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You said it. cold pressure. If you have a leak yes but if they are all the same no. I use the tire manufacturers load pressure table for my tire. so right now at 40 my tires are in the 60's i'd say but after I get rolling they warm up and run about 90 to 100 depending on the air temp.
Yes, I said “cold”. “Cold” is key. Take a look at the load and inflation table that you are using. See if the word “cold” appears on that document. There may even be a definition of “cold”.

“Cold” is a variable, a moving target. In your case, right now, “cold” is 40F. That is the temperature at which your tires need to be inflated to the recommended pressure.

The tires are no longer “cold” after you’ve rolled down the road and ambient temperatures have increased. Those are exactly the wrong conditions to determine correct tire pressure. If that is how you are determining correct tire pressure, you’re doing it wrong.
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Old 10-23-2021, 09:47 AM   #49
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Originally Posted by 1Motorhome View Post
I recently noticed my cold pressure has decreased in all tires (by TPMS) by almost 7 pounds in the mornings with temps in the 40's. But within 10 driving miles they are back to normal pressure.
My question is, should I add more air at cold ambient temps to bring pressure to cold normal settings?
Apart fom my pigheaded idea of calculating it back to 70degrF, we now can calculate back what pressure you filled cold at about 70 degr F.

40 degrF ambiënt temp drops almost 7 psi.
70-40= 30 degr/7psi is 4.3 degrF/psi.
Looking back in my list, 97psi / 4.5degrF/psi
126 psi/ 4 psi/ psi
So your used pressure is in between 97 and 126 psi. To be more presise I gamble on 110 psi.

Not because its needed, yust because it is able.
What pressure do you use?

I am now working on a long story, first in WORD , to explain why I still think the pressure needs to be calculated back to 70 degr F.
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Old 10-23-2021, 09:53 AM   #50
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If the pressure needed to be calculated back to 70f don’t you think the manufacturers would provide info to do so. Set it to the proper PSI cold. Done.
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Old 10-23-2021, 10:07 AM   #51
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If the pressure needed to be calculated back to 70f don’t you think the manufacturers would provide info to do so. Set it to the proper PSI cold. Done.

Quite likely we are discussing two different ways to arrive at the same inflation PSI.


One complex, one simple. Doesn't mean either is incorrect, but give me the easy one!
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Old 10-23-2021, 10:44 AM   #52
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Just a thought to share, I usually always add about 6~7 psi more pressure than listed (on the door jamb, never exceeding the tire max psi, least not very much if any) prior to the first cold snap when performing my Fall maintenance. Otherwise when the temps drop with the first significant fall\winter cold front my newer vehicles complain about low pressure in the tires (tpms) and my older vehicle's tires need more air as well, but with no tpms to warn me.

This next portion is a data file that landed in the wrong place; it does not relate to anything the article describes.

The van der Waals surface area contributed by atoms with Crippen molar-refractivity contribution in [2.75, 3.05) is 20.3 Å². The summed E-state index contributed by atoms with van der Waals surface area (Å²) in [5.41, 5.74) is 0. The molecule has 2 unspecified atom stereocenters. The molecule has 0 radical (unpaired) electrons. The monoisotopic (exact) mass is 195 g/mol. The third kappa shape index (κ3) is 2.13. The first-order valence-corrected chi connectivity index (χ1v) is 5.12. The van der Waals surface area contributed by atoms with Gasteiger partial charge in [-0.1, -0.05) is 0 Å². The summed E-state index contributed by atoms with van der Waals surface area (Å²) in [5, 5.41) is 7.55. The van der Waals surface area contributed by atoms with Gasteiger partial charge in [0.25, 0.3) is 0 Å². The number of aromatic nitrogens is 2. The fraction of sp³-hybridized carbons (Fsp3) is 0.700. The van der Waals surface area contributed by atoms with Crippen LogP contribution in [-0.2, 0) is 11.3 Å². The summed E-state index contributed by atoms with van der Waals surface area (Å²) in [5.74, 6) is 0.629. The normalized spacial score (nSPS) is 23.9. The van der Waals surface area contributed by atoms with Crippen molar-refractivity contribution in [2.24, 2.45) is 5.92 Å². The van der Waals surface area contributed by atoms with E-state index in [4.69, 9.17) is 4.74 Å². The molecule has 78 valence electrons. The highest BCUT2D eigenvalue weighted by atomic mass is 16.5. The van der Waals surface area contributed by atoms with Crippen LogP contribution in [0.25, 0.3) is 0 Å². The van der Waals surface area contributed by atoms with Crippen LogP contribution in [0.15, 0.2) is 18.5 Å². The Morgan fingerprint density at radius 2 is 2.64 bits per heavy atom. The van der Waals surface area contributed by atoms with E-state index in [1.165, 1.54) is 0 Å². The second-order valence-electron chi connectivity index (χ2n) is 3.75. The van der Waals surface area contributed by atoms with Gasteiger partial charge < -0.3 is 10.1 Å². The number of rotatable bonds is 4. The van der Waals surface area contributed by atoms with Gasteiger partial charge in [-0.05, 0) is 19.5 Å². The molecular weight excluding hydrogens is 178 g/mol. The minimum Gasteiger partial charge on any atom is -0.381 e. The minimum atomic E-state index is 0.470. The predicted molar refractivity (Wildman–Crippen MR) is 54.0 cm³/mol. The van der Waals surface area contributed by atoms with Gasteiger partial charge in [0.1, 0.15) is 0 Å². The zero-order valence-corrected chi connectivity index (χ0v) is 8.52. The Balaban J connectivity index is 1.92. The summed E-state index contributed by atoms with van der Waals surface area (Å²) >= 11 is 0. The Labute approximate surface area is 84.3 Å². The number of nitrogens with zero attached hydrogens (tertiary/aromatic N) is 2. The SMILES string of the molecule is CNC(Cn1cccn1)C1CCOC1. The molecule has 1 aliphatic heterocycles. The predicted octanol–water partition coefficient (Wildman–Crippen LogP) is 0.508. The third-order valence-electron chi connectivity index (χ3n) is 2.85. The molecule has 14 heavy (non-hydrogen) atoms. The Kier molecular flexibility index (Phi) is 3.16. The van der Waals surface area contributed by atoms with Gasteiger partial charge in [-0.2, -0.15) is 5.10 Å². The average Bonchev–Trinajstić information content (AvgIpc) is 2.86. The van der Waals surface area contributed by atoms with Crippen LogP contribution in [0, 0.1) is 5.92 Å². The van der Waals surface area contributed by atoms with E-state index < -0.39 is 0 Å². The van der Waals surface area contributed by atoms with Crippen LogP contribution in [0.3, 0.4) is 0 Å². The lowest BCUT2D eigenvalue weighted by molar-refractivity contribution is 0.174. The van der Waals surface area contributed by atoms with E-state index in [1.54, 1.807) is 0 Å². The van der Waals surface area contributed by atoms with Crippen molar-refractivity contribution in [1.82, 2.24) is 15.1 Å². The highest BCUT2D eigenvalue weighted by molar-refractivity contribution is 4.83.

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Old 10-23-2021, 10:52 AM   #53
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....when the temps drop with the first significant fall\winter cold front my newer vehicles complain about low pressure in the tires (tpms) and my older vehicle's tires need more air as well, but with no tpms to warn me.



Yup, your tires "read" the Ideal Gas Law and followed it to the letter.



Probably saying PV=nRT in their sleep.
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Old 10-23-2021, 11:57 AM   #54
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Quite likely we are discussing two different ways to arrive at the same inflation PSI.


One complex, one simple. Doesn't mean either is incorrect, but give me the easy one!
Yet some folks don’t understand or follow the simple method. The last thing that needs to be introduced is some futile mathematical gymnastics based on an irrelevant data point.
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Old 10-23-2021, 12:40 PM   #55
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Originally Posted by wvabeer View Post
You said it. cold pressure. If you have a leak yes but if they are all the same no. I use the tire manufacturers load pressure table for my tire. so right now at 40 my tires are in the 60's i'd say but after I get rolling they warm up and run about 90 to 100 depending on the air temp.



If I understand it you are depending on the heat from driving to get the tires to the needed minimum pressure. THIS IS ABSOLUTELY THE WRONG APPROACH.
When parked for a short time you do not need to adjust pressure. If parked for a long time say more than a few weeks over the winter you should inflate to the tire sidewall pressure to minimize tire "flat spotting".


You should ALWAYS ensure your tire inflation is correct BEFORE the tires are warmed by the sun AND BEFORE the tires are warmed from driving.
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Old 10-23-2021, 12:41 PM   #56
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If the pressure needed to be calculated back to 70f don’t you think the manufacturers would provide info to do so. Set it to the proper PSI cold. Done.

Correct